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What's Wrong with This Picture

I've been lurking for a while and trying to soak in the knowledge here. I bought a house with a single pipe steam system about 3 years ago. I've been struggling with it ever since. The first winter was rough and I could barely get heat to all of the radiators on the three floors of the house. I replaced many radiator vents and that helped a bit, but not much. I then turned my sights to the burner/boiler.

I learned that the previous owner did a last minute oil to gas conversion in the summer before they sold to me. The install was done by a fly-by-night contractor and they installed an undersized Wayne Combustion gas burner. I had another contractor come and install a properly sized Carlin burner. This helped a lot and the house was mostly comfortable.

My next problem was my Nest Thermostat fighting with my Hydrolevel Low Water Cutoff. I can't remember what model LWCO I had, but it would cut power to the burner to perform a the test. The Nest would detect this, then wait for a while before calling for heat again. Apparently that's a feature of the Nest to prevent short-cycling, which cannot be disabled. I worked around this by replacing the Hydrolevel LWCO with another model that didn't cut power to perform the test. This also helped quite a bit.

Now here I am and this system is still not living up to the commentary from friends, family, and the previous owners about how great steam heat can be. I perceive two obvious problems with my system:

1) No pipe insulation at all in the basement.
2) No main vents at all.

I'm not super handy, but I figured I can tackle the insulation problem. I hit a few plumbing supply houses today and I showed one of them the attached photo of my boiler and piping. The guy said that the header piping is all wrong and no insulation is going to help the system in its current state.

They referred me to a contractor that will come tomorrow to take a look. My question for you guys is, looking at this photo, do you agree that the piping is all wrong? If so, could you recommend how it should be piped? Also, what kind of cost should I expect? I am in Northern New Jersey.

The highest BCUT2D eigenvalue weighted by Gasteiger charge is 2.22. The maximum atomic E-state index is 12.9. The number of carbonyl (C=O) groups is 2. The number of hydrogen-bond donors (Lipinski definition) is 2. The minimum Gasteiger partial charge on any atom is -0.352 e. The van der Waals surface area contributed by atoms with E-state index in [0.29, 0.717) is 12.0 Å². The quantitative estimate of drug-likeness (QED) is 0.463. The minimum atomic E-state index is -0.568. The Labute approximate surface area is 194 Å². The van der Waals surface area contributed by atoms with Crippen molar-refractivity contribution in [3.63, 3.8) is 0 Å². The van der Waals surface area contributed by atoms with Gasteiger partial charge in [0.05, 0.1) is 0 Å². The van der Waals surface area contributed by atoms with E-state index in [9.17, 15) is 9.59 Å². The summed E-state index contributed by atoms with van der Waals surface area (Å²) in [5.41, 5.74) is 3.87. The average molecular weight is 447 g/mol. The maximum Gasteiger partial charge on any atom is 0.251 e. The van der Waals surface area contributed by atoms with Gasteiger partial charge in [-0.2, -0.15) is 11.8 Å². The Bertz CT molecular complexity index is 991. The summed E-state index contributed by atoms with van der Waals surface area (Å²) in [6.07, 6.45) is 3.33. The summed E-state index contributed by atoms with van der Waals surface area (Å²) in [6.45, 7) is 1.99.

I guess I'm just looking for your thoughts to make sure I don't get ripped off going forward and am able to enjoy steam heat in all its glory. Your input and feedback would be much appreciated.

Comments

  • kcopp
    kcopp Member Posts: 4,387
    Yes it is all wrong.... Interesting. Looks like there is a gas conversion burner on this... Burnham frowns upon that.
    @EzzyT is your man.
    SMichalczyk
  • EzzyT
    EzzyT Member Posts: 1,288
    Yes that near boiler piping is indeed all wrong.
    SMichalczyk
  • SMichalczyk
    SMichalczyk Member Posts: 13
    I run the risk of being too needy, but are you able to crudely draw how the piping should run so that I can be sure that the contractor coming tomorrow knows what he's doing? The other hard part of my steam journey has been finding contractors that understand these systems well. Clearly whoever installed this didn't know what they were doing.
  • Fred
    Fred Member Posts: 8,542
    edited January 2019
    Yes, it's all wrong. First, copper shouldn't be used on any steam piping except returns below the boiler water line. Expansion and contraction will cause the solder joints to give and eventually leak. Use Black threaded pipe.
    - Each of those three mains (red pipes) should drop individually into the header after both of the boiler risers. It should be Boiler riser, boiler riser, steam main, steam main, steam main and then equalizer.
    - Your first riser out of the boiler should not continue on up into the main.
    - The equalizer pipe can be smaller than the header but it sould be reduced on the vertical, down, not on the horizontal, like yours. Being reduced on the horizontal will cause water to be held in the header, causing hammer.
    - I can't tell from this picture if you have a Hartford loop or not. If not, you should have one that ties into the equalizer, just below the boiler water line. That loop will keep a leak in any of the wet returns from draining the boiler and potentially dry firing.

    WEhere are you located? Check the "Find a Contractor" tab above and see if there is a steam Pro in your area. Do not let just anyone talk you into making the required changes just because they talk a good story or because they are cheap. IT IS NOT CHEAP TO HAVE TO REPIPE IT YET AGAIN.
    We don't talk $$$ here so we can't give estimates that may be misleading.
    SMichalczyk
  • neilc
    neilc Member Posts: 2,663
    you could have tomorrow's contractor sketch you what they know to be correct near boiler piping,
    post the sketch here,
    and get comments pro or con
    or, who's stopping by tomorrow?
    there are a few regulars here that you would do well to have,
    known to beat dead horses
    SMichalczykethicalpaul
  • Fred
    Fred Member Posts: 8,542

    I run the risk of being too needy, but are you able to crudely draw how the piping should run so that I can be sure that the contractor coming tomorrow knows what he's doing? The other hard part of my steam journey has been finding contractors that understand these systems well. Clearly whoever installed this didn't know what they were doing.